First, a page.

- Massachusetts’ Department of Public Health announced that two residents were recently diagnosed with a novel strain of gonorrhea that’s less responsive to medications.
Gonorrheais the second most common sexually-transmitted infection (STI) in the U.S. Cases of STIs, including gonorrhea, surged during the pandemic.
There’s a new strain of gonorrhea circulating in the United States that’s more resistant to antibiotics.
Massachusetts’ Department of Public Health (DPH) announced last week that two residents were recently diagnosed with a novel strain of gonorrhea that’s less responsive to the medications commonly used to treat the disease.
A case involving a similar strain was also recently detected in Nevada.
Both cases in Massachusetts were successfully treated with ceftriaxone — the current go-to medication for gonorrhea.
According to the DPH, this is the first time that a gonorrhea strain has appeared resistant to five classes of antibiotics in the United States.
The rise of drug-resistant pathogens poses a significant public threat, says Dr. Jake Scott, a board-certified infectious diseases specialist with Stanford Health Care.
“In order to curb this alarming trend, it is important that sexually-active people who might be at risk for gonorrhea undergo routine testing, adhere to treatment if it is provided to them, inform their sex partners if they test positive, and have repeat testing done if they have ongoing symptoms or if they have gonococcal pharyngitis (throat infection),” Scott told Healthline.
Dr. Priya Shankar, MPH, an assistant professor of pediatrics at the University of California, San Francisco who specializes in reproductive and sexual health, says drug-resistant gonorrhea strains have been evolving ever since antibiotics were first used to treat the disease.
According to Shankar, the increasing resistance can be pegged to a few factors — underusing medications, using incorrect medications, incomplete treatment, and new mutations the bacteria picks up as it evolves.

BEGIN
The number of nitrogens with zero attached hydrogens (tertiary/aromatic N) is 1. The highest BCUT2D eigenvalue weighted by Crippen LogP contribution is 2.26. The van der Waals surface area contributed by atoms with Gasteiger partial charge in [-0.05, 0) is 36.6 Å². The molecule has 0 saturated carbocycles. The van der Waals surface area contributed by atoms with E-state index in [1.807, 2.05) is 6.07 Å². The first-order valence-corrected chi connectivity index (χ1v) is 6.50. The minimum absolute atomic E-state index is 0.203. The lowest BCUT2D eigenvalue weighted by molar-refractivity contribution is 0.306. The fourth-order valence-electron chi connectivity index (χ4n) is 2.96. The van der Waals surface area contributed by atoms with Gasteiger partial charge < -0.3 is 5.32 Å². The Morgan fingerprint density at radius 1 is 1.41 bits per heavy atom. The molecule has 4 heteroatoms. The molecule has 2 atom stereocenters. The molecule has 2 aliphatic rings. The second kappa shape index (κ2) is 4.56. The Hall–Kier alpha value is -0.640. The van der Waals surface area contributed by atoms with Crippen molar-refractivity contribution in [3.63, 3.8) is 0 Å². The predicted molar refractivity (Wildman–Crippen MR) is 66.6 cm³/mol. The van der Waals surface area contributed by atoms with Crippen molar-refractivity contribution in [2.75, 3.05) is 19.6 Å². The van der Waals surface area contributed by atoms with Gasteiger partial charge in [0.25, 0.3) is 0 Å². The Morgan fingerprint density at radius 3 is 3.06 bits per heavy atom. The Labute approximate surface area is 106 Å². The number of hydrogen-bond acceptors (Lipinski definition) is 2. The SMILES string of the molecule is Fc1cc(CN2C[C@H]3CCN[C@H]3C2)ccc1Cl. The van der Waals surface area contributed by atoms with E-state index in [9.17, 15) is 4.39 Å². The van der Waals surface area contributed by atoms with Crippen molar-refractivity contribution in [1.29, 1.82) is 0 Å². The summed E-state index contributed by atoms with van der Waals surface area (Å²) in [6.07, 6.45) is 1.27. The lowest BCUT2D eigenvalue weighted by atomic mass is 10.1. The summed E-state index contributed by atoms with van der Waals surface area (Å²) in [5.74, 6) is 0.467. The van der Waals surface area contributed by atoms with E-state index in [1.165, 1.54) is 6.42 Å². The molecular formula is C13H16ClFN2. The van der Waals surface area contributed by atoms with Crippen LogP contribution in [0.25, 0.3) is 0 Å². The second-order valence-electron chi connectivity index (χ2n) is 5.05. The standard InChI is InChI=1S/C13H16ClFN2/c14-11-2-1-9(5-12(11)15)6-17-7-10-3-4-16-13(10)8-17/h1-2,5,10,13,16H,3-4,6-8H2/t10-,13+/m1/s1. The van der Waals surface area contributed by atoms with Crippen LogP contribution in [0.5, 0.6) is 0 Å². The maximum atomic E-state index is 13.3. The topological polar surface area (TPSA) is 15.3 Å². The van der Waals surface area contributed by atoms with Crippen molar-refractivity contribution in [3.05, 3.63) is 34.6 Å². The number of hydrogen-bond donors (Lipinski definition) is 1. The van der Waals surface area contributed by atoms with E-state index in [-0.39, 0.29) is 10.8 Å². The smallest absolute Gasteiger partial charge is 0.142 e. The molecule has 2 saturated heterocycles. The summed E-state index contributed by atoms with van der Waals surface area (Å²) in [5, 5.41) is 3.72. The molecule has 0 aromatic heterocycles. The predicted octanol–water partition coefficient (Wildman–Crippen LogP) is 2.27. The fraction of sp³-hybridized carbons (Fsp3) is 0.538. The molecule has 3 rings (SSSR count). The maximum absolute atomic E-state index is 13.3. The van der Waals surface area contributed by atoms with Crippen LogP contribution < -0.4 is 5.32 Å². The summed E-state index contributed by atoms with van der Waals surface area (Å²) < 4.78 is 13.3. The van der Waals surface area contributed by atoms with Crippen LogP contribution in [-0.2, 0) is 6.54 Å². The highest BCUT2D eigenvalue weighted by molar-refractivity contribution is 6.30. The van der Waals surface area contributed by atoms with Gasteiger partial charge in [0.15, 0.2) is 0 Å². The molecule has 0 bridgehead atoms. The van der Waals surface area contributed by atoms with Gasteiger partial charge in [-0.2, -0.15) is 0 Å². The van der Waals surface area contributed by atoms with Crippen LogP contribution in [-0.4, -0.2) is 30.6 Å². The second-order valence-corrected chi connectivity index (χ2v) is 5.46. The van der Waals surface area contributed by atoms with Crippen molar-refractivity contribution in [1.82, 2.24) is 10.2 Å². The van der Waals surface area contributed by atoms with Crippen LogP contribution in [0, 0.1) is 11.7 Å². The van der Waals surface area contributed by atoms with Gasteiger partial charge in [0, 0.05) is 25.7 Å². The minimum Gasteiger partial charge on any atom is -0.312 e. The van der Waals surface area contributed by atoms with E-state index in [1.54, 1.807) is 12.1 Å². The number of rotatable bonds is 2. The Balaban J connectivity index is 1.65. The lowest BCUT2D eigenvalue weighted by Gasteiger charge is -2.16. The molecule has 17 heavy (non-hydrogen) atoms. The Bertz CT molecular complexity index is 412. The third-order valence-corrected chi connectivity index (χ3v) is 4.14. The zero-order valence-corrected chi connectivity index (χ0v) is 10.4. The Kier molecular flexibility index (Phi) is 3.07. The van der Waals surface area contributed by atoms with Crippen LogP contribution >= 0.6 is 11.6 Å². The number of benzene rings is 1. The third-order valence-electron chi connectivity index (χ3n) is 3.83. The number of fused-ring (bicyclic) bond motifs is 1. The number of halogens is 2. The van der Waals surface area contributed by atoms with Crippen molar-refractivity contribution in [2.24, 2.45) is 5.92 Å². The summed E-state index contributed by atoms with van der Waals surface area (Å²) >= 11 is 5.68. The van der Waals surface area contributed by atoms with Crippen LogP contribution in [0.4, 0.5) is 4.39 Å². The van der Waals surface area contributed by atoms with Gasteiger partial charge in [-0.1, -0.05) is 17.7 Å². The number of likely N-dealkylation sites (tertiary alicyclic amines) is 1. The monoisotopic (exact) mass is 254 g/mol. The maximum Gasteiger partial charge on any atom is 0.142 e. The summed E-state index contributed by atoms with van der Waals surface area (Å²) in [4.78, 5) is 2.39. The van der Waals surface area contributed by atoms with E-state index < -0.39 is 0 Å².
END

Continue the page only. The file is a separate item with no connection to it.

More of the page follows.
Healthcare providers often prescribe antibiotics to patients diagnosed with gonorrhea, without knowing how susceptible the strain is to different antibiotics, says Scott.
“The use of partially-effective antibiotics can lead to the development of resistance by way of selective pressure,” Scott said.
“Antibiotics are often prescribed when they are not needed, and the overuse of antibiotics is a major driver of antibiotic resistance,” Scott added.
New antibiotics — like fluoroquinolones and cefixime — have been developed; however, the bacteria quickly became resistant to them as well, adds Scott.
Given gonorrhea’s long history of becoming resistant to drugs, Scott expects that new, drug-resistant strains will continue to emerge — and, unfortunately, new antibiotics are not being developed and authorized fast enough.
Because reinfection and recurrent symptoms are common, people who were treated but continue to have symptoms will likely first be retreated with ceftriaxone, says Shankar.
They may also receive a two-times stronger dose of ceftriaxone, says Scott.
If their provider suspects they may have developed a drug-resistant strain, the patient will provide a culture that’ll undergo
If the strain is less susceptible to certain medications, patients will receive a combination of gentamicin and azithromycin, according to Shankar.
“In rare cases of high-level ceftriaxone resistance, ertapenem (also a derivative of penicillin) has been shown to be effective,” Scott said.
Gonorrhea is transmitted through sexual intercourse, and while many people develop symptoms, including vaginal or penile discharge, pelvic or testicular pain, and rectal soreness or itching, others will develop no symptoms at all.
Asymptomatic cases have contributed to inadequate detection and treatment of cases, Scott says.
Because of this, it’s crucial to ensure that all of your sexual partners have been screened and treated for gonorrhea.
“It is important that those who are at risk for sexually transmitted infections undergo regular routine screenings, preferably at all anatomic sites of possible exposure,” Scott says.
In addition, condoms are highly effective at preventing the spread of gonorrhea, according to Shankar.
Those who test positive for gonorrhea should abstain from sexual intercourse for one week after completing treatment, Scott advised.
“We recommend that if you are sexually active, you speak with your healthcare provider honestly and openly about your reproductive health and we can find ways to support you,” Shankar said.
There’s a new strain of gonorrhea circulating in the United States that’s more resistant to antibiotics. The overuse and misuse of antibiotics has contributed to the rise of drug-resistant strains. Drug-resistant gonorrhea can be treated with a stronger dose of common antibiotics or with a combination of other antibiotics.